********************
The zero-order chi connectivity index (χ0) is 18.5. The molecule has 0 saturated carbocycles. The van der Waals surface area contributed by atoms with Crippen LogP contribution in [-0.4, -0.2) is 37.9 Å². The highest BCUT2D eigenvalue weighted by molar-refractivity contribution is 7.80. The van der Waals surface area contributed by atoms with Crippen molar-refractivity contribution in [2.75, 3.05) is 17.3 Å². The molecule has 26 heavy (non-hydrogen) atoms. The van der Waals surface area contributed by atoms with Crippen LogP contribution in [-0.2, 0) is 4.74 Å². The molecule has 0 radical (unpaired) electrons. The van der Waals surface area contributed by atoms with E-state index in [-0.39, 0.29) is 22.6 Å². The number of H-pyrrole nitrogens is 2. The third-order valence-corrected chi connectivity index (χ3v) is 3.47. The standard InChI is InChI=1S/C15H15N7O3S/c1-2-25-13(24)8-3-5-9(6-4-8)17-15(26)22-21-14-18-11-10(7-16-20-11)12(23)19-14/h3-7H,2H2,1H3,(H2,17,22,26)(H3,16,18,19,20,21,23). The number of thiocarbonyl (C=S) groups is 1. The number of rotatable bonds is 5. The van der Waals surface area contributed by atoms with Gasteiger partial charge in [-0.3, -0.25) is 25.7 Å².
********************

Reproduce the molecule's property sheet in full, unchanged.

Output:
The zero-order chi connectivity index (χ0) is 18.5. The molecule has 0 saturated carbocycles. The van der Waals surface area contributed by atoms with Crippen LogP contribution in [-0.4, -0.2) is 37.9 Å². The highest BCUT2D eigenvalue weighted by molar-refractivity contribution is 7.80. The van der Waals surface area contributed by atoms with Crippen molar-refractivity contribution in [2.75, 3.05) is 17.3 Å². The molecule has 26 heavy (non-hydrogen) atoms. The van der Waals surface area contributed by atoms with Crippen LogP contribution in [-0.2, 0) is 4.74 Å². The molecule has 0 radical (unpaired) electrons. The van der Waals surface area contributed by atoms with E-state index in [-0.39, 0.29) is 22.6 Å². The number of H-pyrrole nitrogens is 2. The third-order valence-corrected chi connectivity index (χ3v) is 3.47. The standard InChI is InChI=1S/C15H15N7O3S/c1-2-25-13(24)8-3-5-9(6-4-8)17-15(26)22-21-14-18-11-10(7-16-20-11)12(23)19-14/h3-7H,2H2,1H3,(H2,17,22,26)(H3,16,18,19,20,21,23). The number of thiocarbonyl (C=S) groups is 1. The number of rotatable bonds is 5. The van der Waals surface area contributed by atoms with Gasteiger partial charge in [-0.3, -0.25) is 25.7 Å².